Investments  

Jupiter buys stake in US fund house

Jupiter buys stake in US fund house

Jupiter has become the latest asset management firm to hit the acquisition trail by taking a minority stake in US asset manager NZS Capital, with which it has entered a strategic partnership. 

NZS Capital is a newly launched fund house, co-founded by Brad Slingerland and Brinton Johns. The duo worked on global equity mandates at Janus Capital for 14 years before leaving to set up this venture. 

Mr Slingerland briefly worked with Andrew Formica, the current Jupiter chief executive, when Mr Formica was co-chief executive of Janus Henderson Investors, the company created by the merger of Janus Capital and Henderson Global Investors.

Jupiter’s assets under management have fallen from £50.1bn in early 2018 to £45.1bn at the end of September 2019.

The first wave of redemptions from the funds came as investors exited the company’s fixed income strategies, and just as flows into those products started to recover, Alexander Darwall, who ran a range of European equity funds for the firm, announced his intention to leave the company and set up his own firm.

This prompted a wave of outflows from the open-ended funds he managed, and subsequently the board of the European Opportunities trust announced it was moving the mandate to Mr Darwall’s new firm, Devon Investment Management.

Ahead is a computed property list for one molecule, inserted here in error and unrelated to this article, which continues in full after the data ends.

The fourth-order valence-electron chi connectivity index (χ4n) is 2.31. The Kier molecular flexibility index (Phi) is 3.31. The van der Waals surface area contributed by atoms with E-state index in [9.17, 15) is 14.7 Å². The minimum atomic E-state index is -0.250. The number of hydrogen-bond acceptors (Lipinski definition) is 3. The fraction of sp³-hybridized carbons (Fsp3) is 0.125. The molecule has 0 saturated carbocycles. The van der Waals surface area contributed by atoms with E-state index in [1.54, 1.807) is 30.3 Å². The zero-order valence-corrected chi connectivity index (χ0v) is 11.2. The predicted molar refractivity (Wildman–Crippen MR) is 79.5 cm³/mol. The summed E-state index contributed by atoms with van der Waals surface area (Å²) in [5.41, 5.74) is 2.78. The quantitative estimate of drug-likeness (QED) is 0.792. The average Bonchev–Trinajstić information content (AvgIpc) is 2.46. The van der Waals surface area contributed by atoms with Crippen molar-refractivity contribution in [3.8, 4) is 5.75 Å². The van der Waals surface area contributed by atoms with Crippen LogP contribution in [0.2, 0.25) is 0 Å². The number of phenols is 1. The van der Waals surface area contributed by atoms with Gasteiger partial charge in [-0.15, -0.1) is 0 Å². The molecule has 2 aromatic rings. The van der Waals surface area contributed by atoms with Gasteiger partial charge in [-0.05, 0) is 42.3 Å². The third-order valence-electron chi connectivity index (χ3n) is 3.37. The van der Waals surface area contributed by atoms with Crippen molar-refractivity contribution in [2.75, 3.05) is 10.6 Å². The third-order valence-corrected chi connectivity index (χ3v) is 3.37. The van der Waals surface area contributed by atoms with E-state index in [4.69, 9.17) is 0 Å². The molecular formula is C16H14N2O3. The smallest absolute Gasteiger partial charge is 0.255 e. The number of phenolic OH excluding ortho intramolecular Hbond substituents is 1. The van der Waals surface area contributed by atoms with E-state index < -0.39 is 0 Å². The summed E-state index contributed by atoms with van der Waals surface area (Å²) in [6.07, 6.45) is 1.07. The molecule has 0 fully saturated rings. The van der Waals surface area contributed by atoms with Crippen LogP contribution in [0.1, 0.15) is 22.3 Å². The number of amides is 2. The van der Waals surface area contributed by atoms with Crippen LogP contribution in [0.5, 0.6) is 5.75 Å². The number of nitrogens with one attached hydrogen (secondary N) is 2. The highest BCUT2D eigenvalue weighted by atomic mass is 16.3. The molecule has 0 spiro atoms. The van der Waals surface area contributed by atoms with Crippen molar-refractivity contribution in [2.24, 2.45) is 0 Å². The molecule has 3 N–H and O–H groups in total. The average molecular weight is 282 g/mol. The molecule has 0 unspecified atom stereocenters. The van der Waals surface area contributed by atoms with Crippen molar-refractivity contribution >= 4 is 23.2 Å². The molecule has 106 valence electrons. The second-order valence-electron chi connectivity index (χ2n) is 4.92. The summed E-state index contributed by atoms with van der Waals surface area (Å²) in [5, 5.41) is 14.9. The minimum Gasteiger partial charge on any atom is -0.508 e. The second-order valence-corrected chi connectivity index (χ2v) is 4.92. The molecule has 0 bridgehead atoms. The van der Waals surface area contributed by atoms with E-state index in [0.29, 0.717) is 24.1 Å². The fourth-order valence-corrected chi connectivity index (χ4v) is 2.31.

The board of the Jupiter UK Growth investment trust has also indicated it is reviewing whether to maintain the current fund manager arrangements. 

Mr Formica previously told FTAdviser that small acquisitions and growing the investment trust business by winning the right to manage trusts from other firms were in Jupiter's sights.

Commenting on the deal with NZS he said: “This is a really exciting opportunity for us to partner with a promising business from the very outset.

"Brad and Brinton are talented fund managers with a carefully-constructed process that has the potential to deliver long-term returns. They redefine the conventional approach to evaluating companies and instead focus on their ability to innovate and adapt in the digital age."

He added: “Our early conversations with clients suggest that this approach to investing in global growth companies will be of great interest.

"It also marks our first step into the US, a large and sophisticated market which presents an attractive growth option not just for NZS strategies but equally for Jupiter’s existing capabilities.”

david.thorpe@ft.com

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